Last March, the Highland Echo news center hosted a journalism and photography info session with local Cub Scout pack 1804. When the scouts attended, the Echo staff members were exceptionally delighted because it was their first time hosting such a program. Since the boys had such a fun and educational experience, honorary committee pack member, Elizabeth Reagan soon arranged for their second visit which took place on Monday, Oct. 20.
A total of 15 scouts of varying ranks, based on course difficulty and age group, attended the presentation. The pack that visited the newspaper this fall was mostly comprised of scouts ranked as Tigers (first-graders) or Wolves (second-graders).
During the session, each Echo editor spoke about his or her particular job and the responsibilities of a newspaper editor. Virginia Johnson, photo editor, definitely captured the scout’s attention, discussing various concepts such as layout and aesthetic appeal.
Johnson began by explaining how she goes about selecting pictures to go with the journalists’ stories and then how to artfully arrange these pictures in the newspaper. She also gave an example of how to discern between what makes a good or bad photo by projecting side-by-side high quality and grainy/obscure images onto the screen for the scouts to see. The boys were even allowed to take pictures on one of the Echo’s DSLR cameras. Johnson helped by going around the room and showing them how to focus, zoom, crop, etc. The scouts were enthralled and even snapped several photos of the delighted staff.
Next, assistant editors, Ashlyn Kittrell and Chase Condrone discussed their roles in the newspaper and the process of editing stories. Kittrell stated that she is in charge of monitoring what stories get published the news and art and entertainment sections of the paper.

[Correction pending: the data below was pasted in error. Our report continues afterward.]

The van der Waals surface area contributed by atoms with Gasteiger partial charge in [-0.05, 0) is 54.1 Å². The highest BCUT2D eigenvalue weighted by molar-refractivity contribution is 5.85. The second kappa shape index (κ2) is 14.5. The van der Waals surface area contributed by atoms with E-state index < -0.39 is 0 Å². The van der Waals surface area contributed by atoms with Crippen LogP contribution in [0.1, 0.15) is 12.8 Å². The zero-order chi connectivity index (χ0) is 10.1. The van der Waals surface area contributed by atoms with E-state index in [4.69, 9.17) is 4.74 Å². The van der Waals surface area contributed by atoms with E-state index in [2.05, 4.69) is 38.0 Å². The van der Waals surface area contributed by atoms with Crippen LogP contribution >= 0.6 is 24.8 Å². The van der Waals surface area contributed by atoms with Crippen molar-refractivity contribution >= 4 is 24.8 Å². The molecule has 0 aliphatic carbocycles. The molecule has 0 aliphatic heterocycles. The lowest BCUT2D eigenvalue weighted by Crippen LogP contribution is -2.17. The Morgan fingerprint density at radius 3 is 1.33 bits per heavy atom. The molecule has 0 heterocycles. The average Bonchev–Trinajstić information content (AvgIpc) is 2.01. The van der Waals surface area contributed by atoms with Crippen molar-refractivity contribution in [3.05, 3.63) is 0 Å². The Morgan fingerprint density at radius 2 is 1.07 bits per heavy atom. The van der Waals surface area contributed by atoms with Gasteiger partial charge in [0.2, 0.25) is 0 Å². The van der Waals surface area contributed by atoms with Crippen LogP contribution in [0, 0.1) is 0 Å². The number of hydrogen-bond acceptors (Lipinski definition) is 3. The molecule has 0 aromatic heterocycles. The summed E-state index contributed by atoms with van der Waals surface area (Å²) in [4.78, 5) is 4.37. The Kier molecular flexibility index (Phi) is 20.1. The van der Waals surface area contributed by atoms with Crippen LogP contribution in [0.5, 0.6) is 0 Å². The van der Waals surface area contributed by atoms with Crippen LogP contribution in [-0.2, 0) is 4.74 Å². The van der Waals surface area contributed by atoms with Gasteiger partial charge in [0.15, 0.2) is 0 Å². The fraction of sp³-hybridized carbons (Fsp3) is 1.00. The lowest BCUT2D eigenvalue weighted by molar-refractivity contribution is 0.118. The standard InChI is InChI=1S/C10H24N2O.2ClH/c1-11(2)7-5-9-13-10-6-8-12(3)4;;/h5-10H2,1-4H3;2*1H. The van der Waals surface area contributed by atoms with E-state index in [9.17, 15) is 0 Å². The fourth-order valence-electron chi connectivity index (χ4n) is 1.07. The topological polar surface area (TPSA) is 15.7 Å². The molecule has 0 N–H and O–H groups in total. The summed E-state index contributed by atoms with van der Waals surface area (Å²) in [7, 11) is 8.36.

Similarly, Condrone explained that he is in charge of the features and perspectives and described what kind of stories get published in his sections of the paper. Both editors clarified the importance of asking key questions such as who, what where, when and why before writing an article in order to gain fundamental information necessary for a report. They also mentioned that one of best ways to gather facts for a newspaper article is to interview someone who was present during the action.
Joshua Loomis, editor-in-chief, elaborated on the fundamentals of what it takes to be a journalist and talked about news writing. Additionally, he described what type of stories get published in various sections of the paper and asked questions in order to teach the scouts about the basic requirements of news articles.
Since Shawn Richards, web editor, could not attend the meeting, Loomis also explained to the scouts what Richard’s role consisted of and explained how the online version of the paper functioned, pointing out all of its differences in comparison with the paper copy. Loomis also mentioned how Richards usually monitors the Echo’s online publicity based on number of article views.
Lastly, Arianna Hansen, graphic editor, used the metaphor of a giant puzzle to explain the task of preparing a paper’s layout. She discussed how she chooses the font for the paper’s logo, the inclusion of advertisements and the publishing process. Hansen told the scouts how she is in charge of assembling and pulling all the pieces together to create a full-fledged newspaper.
Knowing that children are most responsive and engaged when entertained, the Echo staff tried their best to make sure that the lessons on media remained educational while also interactive. In order to do this, Kim Trevathan, faculty advisor for the Echo and Assistant Professor of Writing/Communication, handed out the latest version of the Highland Echo for the scouts to take home and also brought in homemade chocolate chip cookies for everyone to enjoy.
When asked what special, applicable skills the Cub Scouts learned during their visit, Cubmaster, John Grant, explained that “ the boys gained important life skills and values such as how to adjust to new experiences of varying difficulty as well as how to accomplish various challenges and tasks as a pack.” By attending the Highland Echo to learn about writing and communication, the boys each earned their “Go and See It” award for visiting a television station, radio station or newspaper office.
Once it was time to go, to show their appreciation, the scouts handed every member of the staff hand-drawn thank you cards and writing utensils as gifts.
Looking into the future, the staff of the Highland Echo would like to continue creating more experiential opportunities for young students who possess an interest in the newspaper by developing their writing skills, providing guidance in acquiring a voice for their community, and lastly, encouraging active involvement in local and/or school newspapers.